A SAMPLE of what’s said to be the largest collection of Australian natural history drawings outside of Britain will be on show in Newcastle this week.
Those who go to the free exhibition and talk on Thursday will be among the few people who have seen these rare watercolours.
Some were created by members of the First Fleet.
The Mitchell Librarian at the State Library, Richard Neville, said the works were part of a collection held by the 13th Earl of Derby, Edward Stanley, since 1842 and bought by the State Library of NSW in 2011.
‘‘We hope that people viewing these stunning works up-close will get a sense of the excitement the Europeans felt over 200 years ago when they sought to discover, record and understand Australia’s natural world,’’ Mr Neville said.
The earl’s treasures – a total of six volumes holding more than 700 works – was the largest collection of its kind held outside of Britain, Mr Neville said.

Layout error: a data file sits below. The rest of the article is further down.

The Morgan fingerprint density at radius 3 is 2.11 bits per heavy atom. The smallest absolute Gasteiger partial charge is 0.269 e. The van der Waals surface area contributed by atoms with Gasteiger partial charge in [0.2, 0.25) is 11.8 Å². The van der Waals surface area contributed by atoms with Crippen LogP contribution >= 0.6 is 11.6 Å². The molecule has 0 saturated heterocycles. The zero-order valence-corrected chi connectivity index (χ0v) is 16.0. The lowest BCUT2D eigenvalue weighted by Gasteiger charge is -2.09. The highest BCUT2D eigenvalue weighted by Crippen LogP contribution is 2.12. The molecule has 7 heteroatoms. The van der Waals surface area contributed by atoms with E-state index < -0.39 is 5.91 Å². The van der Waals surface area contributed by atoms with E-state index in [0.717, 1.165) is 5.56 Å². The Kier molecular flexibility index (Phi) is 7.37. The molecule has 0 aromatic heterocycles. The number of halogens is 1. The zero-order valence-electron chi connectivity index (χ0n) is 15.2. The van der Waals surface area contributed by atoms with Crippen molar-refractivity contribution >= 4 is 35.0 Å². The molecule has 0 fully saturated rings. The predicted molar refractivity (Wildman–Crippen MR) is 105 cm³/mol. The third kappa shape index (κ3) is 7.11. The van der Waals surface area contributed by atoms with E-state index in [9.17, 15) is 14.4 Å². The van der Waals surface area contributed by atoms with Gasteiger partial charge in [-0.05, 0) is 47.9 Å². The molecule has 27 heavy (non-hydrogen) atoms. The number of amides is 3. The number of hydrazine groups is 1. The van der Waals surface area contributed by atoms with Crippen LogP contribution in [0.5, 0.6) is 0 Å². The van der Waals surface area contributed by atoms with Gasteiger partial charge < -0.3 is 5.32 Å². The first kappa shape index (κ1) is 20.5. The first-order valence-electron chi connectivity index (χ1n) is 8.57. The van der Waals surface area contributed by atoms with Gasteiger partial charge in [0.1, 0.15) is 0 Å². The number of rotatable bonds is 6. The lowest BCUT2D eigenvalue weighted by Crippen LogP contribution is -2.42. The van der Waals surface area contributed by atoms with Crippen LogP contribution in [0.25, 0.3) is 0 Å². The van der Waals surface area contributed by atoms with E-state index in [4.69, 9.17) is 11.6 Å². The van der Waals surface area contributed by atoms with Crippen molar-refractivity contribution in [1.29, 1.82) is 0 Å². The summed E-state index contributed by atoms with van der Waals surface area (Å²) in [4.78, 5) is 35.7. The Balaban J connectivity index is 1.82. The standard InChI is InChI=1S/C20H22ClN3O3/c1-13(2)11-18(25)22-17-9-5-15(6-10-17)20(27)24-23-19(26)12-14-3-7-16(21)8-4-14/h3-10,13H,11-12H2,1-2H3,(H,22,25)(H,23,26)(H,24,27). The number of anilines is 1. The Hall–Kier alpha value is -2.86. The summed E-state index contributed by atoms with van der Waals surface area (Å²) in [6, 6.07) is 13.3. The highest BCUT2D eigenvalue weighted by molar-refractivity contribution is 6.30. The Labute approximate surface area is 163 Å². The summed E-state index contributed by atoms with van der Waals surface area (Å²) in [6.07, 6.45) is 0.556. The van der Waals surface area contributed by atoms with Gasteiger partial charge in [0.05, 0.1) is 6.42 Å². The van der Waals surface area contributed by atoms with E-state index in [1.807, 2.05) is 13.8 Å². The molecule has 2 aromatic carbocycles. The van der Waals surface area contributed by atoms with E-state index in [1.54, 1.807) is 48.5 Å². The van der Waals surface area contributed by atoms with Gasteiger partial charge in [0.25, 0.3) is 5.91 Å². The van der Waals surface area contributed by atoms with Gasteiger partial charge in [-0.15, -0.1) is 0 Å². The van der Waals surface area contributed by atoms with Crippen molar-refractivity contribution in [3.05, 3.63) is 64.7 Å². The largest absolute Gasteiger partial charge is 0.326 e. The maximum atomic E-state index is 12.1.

Who painted them is a mystery but they were collected by Aylmer Bourke Lambert. After he died, in 1842, the works were bought by the earl, a ‘‘fanatical’’ collector, Mr Neville said.
The collection remained in the earl’s library for more than 100 years at Knowsley Hall, near Liverpool, and viewed rarely.
Mr Neville said because the leather-bound volumes had not been opened frequently the colours of the birds, plants and fish were intense.
They are not only beautiful but significant to science.
The works were used to describe Australia’s spectacular wildlife in important books such as Dr John Latham’s 1801 General Synopsis of Birds.
Mr Neville will bring two volumes to Newcastle and they contain works that were recorded only recently.
‘‘There is no other record like them,’’ Mr Neville said.
The library bought the collection for $7million with help from the NSW government, life insurance company Dai-ichi-Life and its Australian subsidiary TAL.
Mr Neville’s hour-long presentation on Thursday begins at 11am at the Newcastle Art Gallery.
People are advised to call the gallery to book a place.